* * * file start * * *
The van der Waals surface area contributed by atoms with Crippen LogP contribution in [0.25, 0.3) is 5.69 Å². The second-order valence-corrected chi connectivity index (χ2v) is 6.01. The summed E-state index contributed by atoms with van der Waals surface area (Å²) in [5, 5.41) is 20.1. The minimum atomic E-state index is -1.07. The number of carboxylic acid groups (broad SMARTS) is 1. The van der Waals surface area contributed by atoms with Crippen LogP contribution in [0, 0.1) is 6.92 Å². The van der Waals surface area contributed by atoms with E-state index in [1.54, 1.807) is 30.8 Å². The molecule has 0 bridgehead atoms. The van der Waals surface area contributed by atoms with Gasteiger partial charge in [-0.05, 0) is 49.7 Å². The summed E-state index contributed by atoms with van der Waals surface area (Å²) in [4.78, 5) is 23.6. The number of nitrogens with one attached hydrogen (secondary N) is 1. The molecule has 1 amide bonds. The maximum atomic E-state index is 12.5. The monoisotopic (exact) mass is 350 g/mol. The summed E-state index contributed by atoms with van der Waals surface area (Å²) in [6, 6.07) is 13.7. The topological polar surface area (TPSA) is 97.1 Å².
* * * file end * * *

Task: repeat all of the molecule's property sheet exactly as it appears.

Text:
The van der Waals surface area contributed by atoms with Crippen LogP contribution in [0.25, 0.3) is 5.69 Å². The second-order valence-corrected chi connectivity index (χ2v) is 6.01. The summed E-state index contributed by atoms with van der Waals surface area (Å²) in [5, 5.41) is 20.1. The minimum atomic E-state index is -1.07. The number of carboxylic acid groups (broad SMARTS) is 1. The van der Waals surface area contributed by atoms with Crippen LogP contribution in [0, 0.1) is 6.92 Å². The van der Waals surface area contributed by atoms with E-state index in [1.54, 1.807) is 30.8 Å². The molecule has 0 bridgehead atoms. The van der Waals surface area contributed by atoms with Gasteiger partial charge in [-0.05, 0) is 49.7 Å². The summed E-state index contributed by atoms with van der Waals surface area (Å²) in [4.78, 5) is 23.6. The number of nitrogens with one attached hydrogen (secondary N) is 1. The molecule has 1 amide bonds. The maximum atomic E-state index is 12.5. The monoisotopic (exact) mass is 350 g/mol. The summed E-state index contributed by atoms with van der Waals surface area (Å²) in [6, 6.07) is 13.7. The topological polar surface area (TPSA) is 97.1 Å².